March 13, 2020
We are living in a world today where we are waking up every day to new levels of uncertainty with the spread of the coronavirus. We are waking up to how interconnected and interdependent we really are. Fear sets in for many of us. At the same time, leaders around the world are leaning into change, learning how to quickly adapt to disruption and ambiguity. In this context, I sat down with Chester Elton, co-author of the book Leading with Gratitude to talk about how gratitude and appreciation can help grow well-being, productivity and resilience.
Elton is a best-selling author of multiple books (with his co-author Adrian Gostick) and one of today’s most influential voices in workplace trends. Their data (based on almost one million engagement surveys) shows that the difference between a good leader and an extraordinary leader is soft skills, not functional skills. One of the most important differentiators they found was appreciation. In our discussion, Elton spoke about the transformative experience of interviewing extraordinary leaders like former Ford CEO Alan Mulally and Gary Ridge (CEO of WD-40) who lead through gratitude and inspiration. All these leaders express gratitude for the challenging times – for the opportunity to develop new perspective and grow through the challenges.
In these extraordinary times, we need extraordinary leaders. Elton’s book shows us how to grow our capacity to lead with gratitude.
Here is an excerpt from our interview.
Henna Inam: Why is leading with gratitude particularly important in today’s disruptive times?
Chester Elton: When there is so much disruption it is easy to focus constantly on the negative. Agreed things need to get done. The issue can be that with the focus always on the negative you wear people out. There is a need to continue to focus on a lot of good things going on as well, to give your people hope and encouragement. Nothing does that better than simple acts of gratitude.
Inam: Gratitude is a great value. Does it have bottom line impact?
Elton: No question! One of the myths we debunk is that fear is the best motivator. Here are the numbers:
37% of people say they work harder if they fear losing their job.
38% say they work harder when the boss is demanding.
But…81% of working adults say they work harder when the boss shows appreciation for their work.
Inam: What gets in the way of expressing gratitude despite all the positive results associated with it?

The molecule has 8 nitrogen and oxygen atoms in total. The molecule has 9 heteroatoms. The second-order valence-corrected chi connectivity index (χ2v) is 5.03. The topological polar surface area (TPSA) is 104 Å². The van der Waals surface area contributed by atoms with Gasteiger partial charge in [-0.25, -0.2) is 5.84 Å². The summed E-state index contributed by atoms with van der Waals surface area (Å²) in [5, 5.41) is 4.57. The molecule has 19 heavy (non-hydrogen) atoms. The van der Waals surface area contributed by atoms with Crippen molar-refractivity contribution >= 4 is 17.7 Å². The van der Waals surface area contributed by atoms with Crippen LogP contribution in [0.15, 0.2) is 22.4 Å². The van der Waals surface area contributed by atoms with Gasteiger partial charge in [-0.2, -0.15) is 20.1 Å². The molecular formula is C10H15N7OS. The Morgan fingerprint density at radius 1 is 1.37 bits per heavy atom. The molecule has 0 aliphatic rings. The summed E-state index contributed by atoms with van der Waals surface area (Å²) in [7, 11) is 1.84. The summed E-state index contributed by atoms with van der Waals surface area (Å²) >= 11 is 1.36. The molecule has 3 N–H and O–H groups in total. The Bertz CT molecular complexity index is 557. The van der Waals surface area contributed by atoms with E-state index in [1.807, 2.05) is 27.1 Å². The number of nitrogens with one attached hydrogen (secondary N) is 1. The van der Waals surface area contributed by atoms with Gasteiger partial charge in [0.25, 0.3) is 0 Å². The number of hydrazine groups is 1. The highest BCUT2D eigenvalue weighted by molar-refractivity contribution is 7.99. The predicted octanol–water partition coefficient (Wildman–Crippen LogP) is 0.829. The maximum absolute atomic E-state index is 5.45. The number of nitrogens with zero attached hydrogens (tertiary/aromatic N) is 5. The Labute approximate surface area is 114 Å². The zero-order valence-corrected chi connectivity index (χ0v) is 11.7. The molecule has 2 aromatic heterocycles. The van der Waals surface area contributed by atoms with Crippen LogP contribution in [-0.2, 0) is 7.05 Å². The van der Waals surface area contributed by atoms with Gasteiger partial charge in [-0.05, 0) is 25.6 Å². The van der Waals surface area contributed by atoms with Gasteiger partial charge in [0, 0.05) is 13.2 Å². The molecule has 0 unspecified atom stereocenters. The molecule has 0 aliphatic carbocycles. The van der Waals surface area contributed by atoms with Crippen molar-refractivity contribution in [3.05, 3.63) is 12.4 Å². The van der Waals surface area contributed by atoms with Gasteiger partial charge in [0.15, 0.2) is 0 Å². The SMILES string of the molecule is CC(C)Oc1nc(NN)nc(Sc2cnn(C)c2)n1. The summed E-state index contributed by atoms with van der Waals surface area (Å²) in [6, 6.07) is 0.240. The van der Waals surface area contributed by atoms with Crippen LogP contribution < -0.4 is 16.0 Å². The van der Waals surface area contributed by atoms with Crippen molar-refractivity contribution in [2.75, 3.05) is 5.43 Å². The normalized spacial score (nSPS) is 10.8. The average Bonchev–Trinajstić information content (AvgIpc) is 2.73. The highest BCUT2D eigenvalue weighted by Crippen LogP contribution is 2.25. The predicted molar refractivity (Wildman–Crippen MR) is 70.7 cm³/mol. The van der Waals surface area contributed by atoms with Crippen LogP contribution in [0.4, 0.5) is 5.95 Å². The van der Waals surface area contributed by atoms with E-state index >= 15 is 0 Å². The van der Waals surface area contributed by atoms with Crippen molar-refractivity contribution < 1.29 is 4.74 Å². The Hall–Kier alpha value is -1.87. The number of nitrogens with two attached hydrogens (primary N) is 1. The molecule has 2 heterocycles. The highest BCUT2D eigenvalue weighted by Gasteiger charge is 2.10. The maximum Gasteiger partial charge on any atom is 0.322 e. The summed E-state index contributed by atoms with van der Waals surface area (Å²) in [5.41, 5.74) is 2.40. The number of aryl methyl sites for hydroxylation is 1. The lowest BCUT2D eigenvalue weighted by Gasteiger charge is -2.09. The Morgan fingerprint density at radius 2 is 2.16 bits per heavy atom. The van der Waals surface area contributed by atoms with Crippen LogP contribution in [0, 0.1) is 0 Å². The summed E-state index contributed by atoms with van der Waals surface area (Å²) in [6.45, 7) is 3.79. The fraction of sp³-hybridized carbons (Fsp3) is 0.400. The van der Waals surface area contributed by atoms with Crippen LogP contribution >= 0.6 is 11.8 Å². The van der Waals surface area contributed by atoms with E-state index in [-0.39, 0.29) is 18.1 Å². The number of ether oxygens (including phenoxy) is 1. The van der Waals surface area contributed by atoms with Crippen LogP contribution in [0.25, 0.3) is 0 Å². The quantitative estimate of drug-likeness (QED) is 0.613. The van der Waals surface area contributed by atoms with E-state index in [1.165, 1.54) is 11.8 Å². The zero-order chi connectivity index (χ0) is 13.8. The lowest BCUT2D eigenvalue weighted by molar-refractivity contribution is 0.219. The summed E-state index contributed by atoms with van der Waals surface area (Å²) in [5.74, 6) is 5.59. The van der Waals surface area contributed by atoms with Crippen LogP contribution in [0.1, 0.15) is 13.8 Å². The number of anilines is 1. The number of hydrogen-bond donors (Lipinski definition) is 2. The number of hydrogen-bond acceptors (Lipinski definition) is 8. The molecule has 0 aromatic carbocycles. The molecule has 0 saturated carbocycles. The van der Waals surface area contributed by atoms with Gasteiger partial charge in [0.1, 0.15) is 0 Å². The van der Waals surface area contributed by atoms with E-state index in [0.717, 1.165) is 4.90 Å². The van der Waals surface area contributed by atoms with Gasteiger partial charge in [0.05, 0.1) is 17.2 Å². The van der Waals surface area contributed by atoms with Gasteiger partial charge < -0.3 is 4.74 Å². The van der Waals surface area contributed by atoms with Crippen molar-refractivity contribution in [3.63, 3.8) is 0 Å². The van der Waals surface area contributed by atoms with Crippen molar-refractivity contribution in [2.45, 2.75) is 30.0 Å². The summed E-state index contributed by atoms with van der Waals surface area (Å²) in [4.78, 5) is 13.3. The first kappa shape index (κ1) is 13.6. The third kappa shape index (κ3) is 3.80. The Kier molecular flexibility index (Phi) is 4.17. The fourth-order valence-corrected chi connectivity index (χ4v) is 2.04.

Elton: In our book we debunk many myths around why leaders don’t lead with gratitude: No time. It’s all about compensation. People just need too much praise these days. These are all poor excuses.
I don’t have time is the weakest excuse. The fact is that the best leaders we studied took only about 2% of their work week (or about an hour of their time) to express gratitude.
Inam: Why are we stingy with gratitude?
Elton: Many leaders believe that if they show too much gratitude they are going to be perceived as weak. They assume that people will take advantage of them, or want a raise. I think Ken Chenault the recently retired CEO of AmEx said it best: “This view of ‘I want to be very stingy with gratitude’ gets confused to mean I’m not being demanding . It’s the opposite. You can be demanding and bestow gratitude very often and be authentic .”
You can hold people accountable and still express sincere gratitude.
Inam: What is your advice about making gratitude a habit?
Elton: A wonderful way to make gratitude a habit is to create “triggers” as reminders. One leader we know puts 10 pennies in his left pocket every day and sets a goal to have ten positive interactions with his people every day, keeping track by moving one coin from his left pocket to his right pocket as he goes.
Others write handwritten notes on a regular basis.
We have leaders that will start every team meeting asking for at least 5 good things that are going on with the team and ending the gathering asking if someone wants to thank another member of the team for their help.
There are two key words in making gratitude a habit. You need to be “Intentional” and “Disciplined.”
Inam: How do we create cultures where gratitude is a way of doing business? Does it have to start at the top?
Elton: The leader sets the tone. The way she leads gives everyone else permission to do the same.
When you get everyone expressing gratitude on a regular basis, not just the leaders, that’s when you have a culture of gratitude.
Inam: What’s the connection between gratitude and other positive emotions? Does gratitude have an impact on well-being and resilience, particularly in stressful times?
Elton: Great question, and the answer is yes! Studies have been done on gratitude journals and the positive impact is remarkable. Here is a link (below) for the data from wonderful universities that prove the point.
Inam: We are increasingly in an interconnected world which requires collaboration. Are there any studies that show the correlation between gratitude and collaboration?
Elton: I don’t know of any specific research. I do know that when you have teams that have a culture of gratitude you have much more psychological safety. Google pointed that as the number one factor on their most innovative teams. Any Edmonson of Harvard said this of psychological safety: “A climate in which the focus can be on productive discussion that enables early prevention of problems & the accomplishment of shared goals because people are less focused on self-protection.” A culture of gratitude is the best way I know of to increase that safety and spur collaboration.
Chester Elton ended with story about his father from whom he learned, “Be good to everyone. You don’t know who is having a tough day.”
I was inspired from my conversation with Elton and I hope you too will find your own practice to express gratitude for the extraordinary people in your life during these extraordinary times.
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